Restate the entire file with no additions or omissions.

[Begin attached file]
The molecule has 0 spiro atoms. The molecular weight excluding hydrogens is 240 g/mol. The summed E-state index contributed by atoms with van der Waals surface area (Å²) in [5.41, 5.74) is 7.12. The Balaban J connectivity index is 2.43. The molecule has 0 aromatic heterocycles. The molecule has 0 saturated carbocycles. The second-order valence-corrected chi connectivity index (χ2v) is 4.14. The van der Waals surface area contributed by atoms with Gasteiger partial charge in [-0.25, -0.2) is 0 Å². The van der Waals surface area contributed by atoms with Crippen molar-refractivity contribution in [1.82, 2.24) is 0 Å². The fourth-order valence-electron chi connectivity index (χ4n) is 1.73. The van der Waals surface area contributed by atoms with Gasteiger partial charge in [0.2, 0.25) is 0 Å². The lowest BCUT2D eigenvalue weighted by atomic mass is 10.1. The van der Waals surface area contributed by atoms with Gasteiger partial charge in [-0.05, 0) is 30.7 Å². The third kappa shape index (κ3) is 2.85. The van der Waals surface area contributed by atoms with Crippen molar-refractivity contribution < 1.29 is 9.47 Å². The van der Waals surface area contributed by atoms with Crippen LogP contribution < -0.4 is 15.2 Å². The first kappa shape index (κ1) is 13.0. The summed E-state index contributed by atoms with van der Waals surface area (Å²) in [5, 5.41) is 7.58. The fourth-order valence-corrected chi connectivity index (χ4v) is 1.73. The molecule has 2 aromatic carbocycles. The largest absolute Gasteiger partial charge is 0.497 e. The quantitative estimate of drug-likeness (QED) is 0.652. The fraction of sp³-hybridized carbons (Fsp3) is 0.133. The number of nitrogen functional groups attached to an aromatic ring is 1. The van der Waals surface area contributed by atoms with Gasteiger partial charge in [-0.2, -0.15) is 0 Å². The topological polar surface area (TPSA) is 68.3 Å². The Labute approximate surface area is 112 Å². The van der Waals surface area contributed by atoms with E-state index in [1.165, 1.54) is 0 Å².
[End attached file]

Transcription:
The molecule has 0 spiro atoms. The molecular weight excluding hydrogens is 240 g/mol. The summed E-state index contributed by atoms with van der Waals surface area (Å²) in [5.41, 5.74) is 7.12. The Balaban J connectivity index is 2.43. The molecule has 0 aromatic heterocycles. The molecule has 0 saturated carbocycles. The second-order valence-corrected chi connectivity index (χ2v) is 4.14. The van der Waals surface area contributed by atoms with Gasteiger partial charge in [-0.25, -0.2) is 0 Å². The van der Waals surface area contributed by atoms with Crippen molar-refractivity contribution in [1.82, 2.24) is 0 Å². The fourth-order valence-electron chi connectivity index (χ4n) is 1.73. The van der Waals surface area contributed by atoms with Gasteiger partial charge in [0.2, 0.25) is 0 Å². The lowest BCUT2D eigenvalue weighted by atomic mass is 10.1. The van der Waals surface area contributed by atoms with Gasteiger partial charge in [-0.05, 0) is 30.7 Å². The third kappa shape index (κ3) is 2.85. The van der Waals surface area contributed by atoms with Crippen molar-refractivity contribution < 1.29 is 9.47 Å². The van der Waals surface area contributed by atoms with Crippen LogP contribution < -0.4 is 15.2 Å². The first kappa shape index (κ1) is 13.0. The summed E-state index contributed by atoms with van der Waals surface area (Å²) in [5, 5.41) is 7.58. The fourth-order valence-corrected chi connectivity index (χ4v) is 1.73. The molecule has 2 aromatic carbocycles. The largest absolute Gasteiger partial charge is 0.497 e. The quantitative estimate of drug-likeness (QED) is 0.652. The fraction of sp³-hybridized carbons (Fsp3) is 0.133. The number of nitrogen functional groups attached to an aromatic ring is 1. The van der Waals surface area contributed by atoms with Gasteiger partial charge in [-0.2, -0.15) is 0 Å². The topological polar surface area (TPSA) is 68.3 Å². The Labute approximate surface area is 112 Å². The van der Waals surface area contributed by atoms with E-state index in [1.165, 1.54) is 0 Å².